Let’s take a stand for Nolan and all of the other children battling this demon called cancer. Bombard Congress with your emails and letters. Support pediatric cancer research so that kids fighting cancer have a better survival rate.  Pray for the children suffering from pediatric cancer, and pray for their families.

❤  Nolan  ❤

A brave little superhero who wanted to dedicate his adult life to helping others.

A boy who loves emergency and first response vehicles.

A kid who loves life, people, and animals.

A kind, loving child who died from pediatric cancer on February 4, 2017.
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 ** TAKE A STAND AND DO SOMETHING **

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A video of Nolan’s journey:

 

A Letter to My Dad <3

Dear Dad,

Yesterday was a strange day filled with a rollercoaster of emotions. I was in a great mood, laughing and feeling a few moments of pure inner joy and cheerfulness. Mom, Michael, Kristie, Jenny and I had just had lunch together. It wasn’t a planned lunch. As a matter of fact, the “planning” happened over a period of about five minutes. Mom just happened to be nearby at Kohl’s. I’ll give you a moment to absorb that… as I know you’re shocked that Mom was out shopping. Haha. As everyone joked, told stories, and laughed, I thought to myself: I love my family so much. We’re mostly last-minute planners yet it turned out to be such a fun gathering.

I was in a productive meeting at work and once it ended, I walked back to my desk expecting to carry on with my day. It’s incredible how just one email from my brother could change my entire day from that point forward. Michael knows Jenny and I well enough that we’d rather read something and absorb it, than endure a devastating phone call. At first I thought to myself, “Did I read this correctly? Let me go back and read it again.” My heart sank. Did I just read that my dad has cancer? It felt like the air had just been sucked from my lungs. I called Jenny and I could tell she too had been crying. We met outside in our work parking lot, and we shared a sentimental moment together.  We talked, vented, hugged – and then we realized…. We are very ugly criers. We decided to go home for the day to pull ourselves together.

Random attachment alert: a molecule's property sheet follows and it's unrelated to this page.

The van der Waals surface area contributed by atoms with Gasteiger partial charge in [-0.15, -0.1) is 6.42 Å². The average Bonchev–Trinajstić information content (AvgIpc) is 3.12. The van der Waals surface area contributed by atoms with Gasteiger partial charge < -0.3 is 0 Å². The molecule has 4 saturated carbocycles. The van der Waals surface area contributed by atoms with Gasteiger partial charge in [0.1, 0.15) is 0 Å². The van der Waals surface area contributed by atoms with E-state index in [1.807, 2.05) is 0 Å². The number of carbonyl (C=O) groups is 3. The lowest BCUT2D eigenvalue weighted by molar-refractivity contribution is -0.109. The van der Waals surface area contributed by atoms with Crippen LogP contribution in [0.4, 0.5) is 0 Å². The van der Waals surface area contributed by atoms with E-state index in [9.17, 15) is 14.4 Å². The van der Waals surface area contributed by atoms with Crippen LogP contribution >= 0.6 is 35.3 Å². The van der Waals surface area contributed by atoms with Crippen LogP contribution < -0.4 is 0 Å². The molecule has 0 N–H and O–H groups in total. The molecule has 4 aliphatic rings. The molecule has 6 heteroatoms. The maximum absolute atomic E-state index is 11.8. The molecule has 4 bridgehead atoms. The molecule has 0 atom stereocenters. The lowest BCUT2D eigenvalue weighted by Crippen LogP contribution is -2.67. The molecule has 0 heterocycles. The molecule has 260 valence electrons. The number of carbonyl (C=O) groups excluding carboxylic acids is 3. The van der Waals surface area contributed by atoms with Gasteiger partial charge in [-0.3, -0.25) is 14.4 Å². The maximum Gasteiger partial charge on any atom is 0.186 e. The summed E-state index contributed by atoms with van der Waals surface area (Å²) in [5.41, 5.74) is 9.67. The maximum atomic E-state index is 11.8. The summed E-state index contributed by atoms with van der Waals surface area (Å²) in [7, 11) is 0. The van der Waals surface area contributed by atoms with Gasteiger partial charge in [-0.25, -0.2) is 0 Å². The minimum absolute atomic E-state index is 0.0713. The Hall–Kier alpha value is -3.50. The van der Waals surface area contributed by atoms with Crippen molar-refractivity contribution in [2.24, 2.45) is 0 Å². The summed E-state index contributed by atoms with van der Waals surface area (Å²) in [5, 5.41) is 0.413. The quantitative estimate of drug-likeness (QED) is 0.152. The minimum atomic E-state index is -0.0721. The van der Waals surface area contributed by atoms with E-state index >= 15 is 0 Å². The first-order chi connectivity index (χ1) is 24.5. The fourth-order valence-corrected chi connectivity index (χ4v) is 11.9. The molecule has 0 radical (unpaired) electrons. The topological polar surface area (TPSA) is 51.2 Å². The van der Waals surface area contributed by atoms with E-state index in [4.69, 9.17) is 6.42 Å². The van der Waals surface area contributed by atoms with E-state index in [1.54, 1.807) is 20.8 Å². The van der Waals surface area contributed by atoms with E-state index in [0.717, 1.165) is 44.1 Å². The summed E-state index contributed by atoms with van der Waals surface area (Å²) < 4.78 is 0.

I suddenly had a flashback to when I was 10 years old. I had always been the little leader in the house, particularly in my relationship with Michael. I remember having a private conversation with Michael, asking him how he felt about us calling you “Dad.” Michael was only six years old at the time yet he had been so confident in his decision. He said, “I’m good with it.” It was as if Michael had been waiting for me to tell him it was okay. I felt very nervous about sharing my feelings with you. How exactly does a 10-year-old kid tell her step-father this? I didn’t talk to Mom about it because I wanted to be brave on my own. Michael and I walked out to the garage where you were working on one of your vehicles and I remember my sentence like it were yesterday, “Me and Michael were talking, and we’d like to start calling you dad if you’re okay with that.” Then, we just stood there… tick-tock…tick-tock… The uncomfortable, silent pause felt like an eternity but I think you were just gathering your composure. You said you’d be honored and that it meant the world to you.

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Remember the day of my wedding? All of the guests were inside the church waiting for me to walk down the aisle. The double doors were closed. No one stood behind those doors other then you, me, and Josh. Josh opened the doors and then there was a 5-second pause before the wedding march began. This would be the first (and only) time you’d ever walk me down the aisle. You looked at me and said, “Are you ready?” I gave you a huge smile and said, “Yep. I’m ready!” You looked so confident and proud as you said, “Okay, Let’s go.” Look at Jesus in the background.  It’s almost as if he was winking at me saying, “Go ahead, girl! Get on down that aisle!”  To my surprise, my friend Brenda caught our special moment on film.

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I’d love to share more amazing stories like the last few paragraphs, but let’s be realistic. I was a bratty teenager with little regard for anyone but myself. So there was a gap of time where things weren’t perfect. Thank God I found my way back to the person I once was before life’s circumstances took away most of my happiness.

Daughters use that quote “My Dad is my hero” all the time but I actually lived through that phrase. I wouldn’t be alive today if not for you. Typically you’d only see a father screaming his daughter’s name then aggressively removing her abuser’s hands off of her in a movie. But that was me, and you were my hero. You’re still my hero!

I wrote you this letter for a few reasons: (1) I want you to know that we love you, (2) I wanted to share my two most favorite memories with you to make you smile, and (3) I want you to know that you’re not alone in whatever journey you’re facing. We’re all here for you. Your faith and assurance in God is an inspiration to all of us; however, don’t expect your family to sit back and be nonchalant either. LOL. Not happening.

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I love you.

Love,  Missy

PS – Please, anyone who reads this letter, I would ask that you say a prayer for our dad and our family. Our family strongly believes in the power of prayer, and we know that God is the #1 Physician. Thank you.